VI. Wen u’r beeing kriateive wif speling nd naymes. Funnily enough, naturally occurring languages have shaped themselves to be easily understood – and are what the readers will understand easiest. This also means that you can only go so far with altering or creating names before your readers will no longer be able to pronounce them as you desire because the spelling and pronunciation rules are so alien from the readers’ language. Books like JKR’s Potter series work well with old but real names to give a feeling of a strange new world without tripping up readers terribly, while books like Martin’s A Song of Ice and Fire series manages to get creative with naming without tripping anyone up by changing one letter in otherwise normal names – and by applying a standard rule of spelling of pronunciation, rather than changing things willy-nilly.

 

And on a final note, if you want further reason to view less is more as a good idea in general: consider how much more readable the later points in this post were than the earlier ones.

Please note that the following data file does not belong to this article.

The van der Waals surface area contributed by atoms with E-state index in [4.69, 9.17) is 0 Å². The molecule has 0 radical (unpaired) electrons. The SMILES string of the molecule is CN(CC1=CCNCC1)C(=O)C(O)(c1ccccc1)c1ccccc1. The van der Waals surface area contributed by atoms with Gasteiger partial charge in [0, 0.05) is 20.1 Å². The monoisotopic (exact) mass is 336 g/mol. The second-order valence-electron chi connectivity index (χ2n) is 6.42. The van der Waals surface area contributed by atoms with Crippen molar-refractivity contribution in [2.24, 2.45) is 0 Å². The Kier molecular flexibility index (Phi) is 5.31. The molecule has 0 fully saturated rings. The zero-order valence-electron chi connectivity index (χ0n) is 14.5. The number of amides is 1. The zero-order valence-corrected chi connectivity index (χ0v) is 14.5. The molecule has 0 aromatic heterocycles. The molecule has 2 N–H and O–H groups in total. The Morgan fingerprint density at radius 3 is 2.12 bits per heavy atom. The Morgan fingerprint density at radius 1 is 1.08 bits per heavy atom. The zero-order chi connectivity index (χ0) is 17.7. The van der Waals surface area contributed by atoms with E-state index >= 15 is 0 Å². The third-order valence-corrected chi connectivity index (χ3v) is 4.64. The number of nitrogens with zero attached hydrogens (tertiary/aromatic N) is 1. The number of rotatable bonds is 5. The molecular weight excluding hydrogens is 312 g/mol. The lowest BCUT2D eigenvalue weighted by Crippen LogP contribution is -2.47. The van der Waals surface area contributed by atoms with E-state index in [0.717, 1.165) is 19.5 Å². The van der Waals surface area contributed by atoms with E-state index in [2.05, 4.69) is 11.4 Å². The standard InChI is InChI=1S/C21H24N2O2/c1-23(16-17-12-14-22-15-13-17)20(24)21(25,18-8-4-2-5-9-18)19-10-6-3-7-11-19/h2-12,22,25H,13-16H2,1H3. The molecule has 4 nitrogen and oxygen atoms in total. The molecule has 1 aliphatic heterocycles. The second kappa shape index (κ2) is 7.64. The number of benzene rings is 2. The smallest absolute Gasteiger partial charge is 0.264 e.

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Posted by on March 8, 2016 in On Writing

 

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The Neat-Complex Axis

So despite having called this blog Inspector Faerie I seem to be doing very little actual inspecting of faerie and folklore. Yet again I find myself too bored of or too tired to write another bestiary type post – to either continue on by examining more traditional vampires (Strigoi, Mullo, etc) or to keep the bestiary posts going with other folkloric creatures (Nuckelavee, Djinn, etc) until I can find the energy to get back to finishing the traditional vampire series – even though that is what I intended to do. Does anyone actually care whether or not I keep going with that? Either way; have another decidedly not folklore-focused post:

The Neat-Complex Axis

I had a conversation a while back wherein I tried to articulate this and – much to my frustration – the person I was conversing with assumed I was talking about quality and could not be made to understand that this was not about quality, not about depth, and not about genre. It’s about form. So maybe I should get around to actually saying what it is I’m talking about…